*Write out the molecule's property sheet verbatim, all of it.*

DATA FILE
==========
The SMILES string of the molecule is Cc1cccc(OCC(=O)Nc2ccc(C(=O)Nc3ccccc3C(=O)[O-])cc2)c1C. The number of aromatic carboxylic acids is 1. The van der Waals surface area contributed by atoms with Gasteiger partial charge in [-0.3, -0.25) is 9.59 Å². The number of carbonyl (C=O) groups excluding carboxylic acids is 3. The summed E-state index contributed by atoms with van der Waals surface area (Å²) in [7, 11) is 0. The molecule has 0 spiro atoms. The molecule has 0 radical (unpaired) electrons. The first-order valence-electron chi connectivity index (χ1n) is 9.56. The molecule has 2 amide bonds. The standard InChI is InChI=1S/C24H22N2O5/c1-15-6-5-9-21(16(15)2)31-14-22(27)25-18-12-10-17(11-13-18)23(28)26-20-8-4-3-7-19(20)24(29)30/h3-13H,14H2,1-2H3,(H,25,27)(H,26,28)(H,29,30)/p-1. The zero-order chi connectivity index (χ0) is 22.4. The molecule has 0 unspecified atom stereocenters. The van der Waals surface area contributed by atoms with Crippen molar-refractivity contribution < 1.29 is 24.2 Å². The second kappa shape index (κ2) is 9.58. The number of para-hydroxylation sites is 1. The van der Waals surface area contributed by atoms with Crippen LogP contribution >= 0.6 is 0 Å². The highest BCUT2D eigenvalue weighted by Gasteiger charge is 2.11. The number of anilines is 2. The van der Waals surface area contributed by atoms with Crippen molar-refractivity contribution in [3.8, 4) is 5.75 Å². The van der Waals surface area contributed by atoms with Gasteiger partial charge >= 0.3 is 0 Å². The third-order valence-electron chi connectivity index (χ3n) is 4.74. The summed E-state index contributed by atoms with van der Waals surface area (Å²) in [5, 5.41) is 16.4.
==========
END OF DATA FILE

The SMILES string of the molecule is Cc1cccc(OCC(=O)Nc2ccc(C(=O)Nc3ccccc3C(=O)[O-])cc2)c1C. The number of aromatic carboxylic acids is 1. The van der Waals surface area contributed by atoms with Gasteiger partial charge in [-0.3, -0.25) is 9.59 Å². The number of carbonyl (C=O) groups excluding carboxylic acids is 3. The summed E-state index contributed by atoms with van der Waals surface area (Å²) in [7, 11) is 0. The molecule has 0 spiro atoms. The molecule has 0 radical (unpaired) electrons. The first-order valence-electron chi connectivity index (χ1n) is 9.56. The molecule has 2 amide bonds. The standard InChI is InChI=1S/C24H22N2O5/c1-15-6-5-9-21(16(15)2)31-14-22(27)25-18-12-10-17(11-13-18)23(28)26-20-8-4-3-7-19(20)24(29)30/h3-13H,14H2,1-2H3,(H,25,27)(H,26,28)(H,29,30)/p-1. The zero-order chi connectivity index (χ0) is 22.4. The molecule has 0 unspecified atom stereocenters. The van der Waals surface area contributed by atoms with Crippen molar-refractivity contribution < 1.29 is 24.2 Å². The second kappa shape index (κ2) is 9.58. The number of para-hydroxylation sites is 1. The van der Waals surface area contributed by atoms with Crippen LogP contribution >= 0.6 is 0 Å². The highest BCUT2D eigenvalue weighted by Gasteiger charge is 2.11. The number of anilines is 2. The van der Waals surface area contributed by atoms with Crippen molar-refractivity contribution in [3.8, 4) is 5.75 Å². The van der Waals surface area contributed by atoms with Gasteiger partial charge >= 0.3 is 0 Å². The third-order valence-electron chi connectivity index (χ3n) is 4.74. The summed E-state index contributed by atoms with van der Waals surface area (Å²) in [5, 5.41) is 16.4.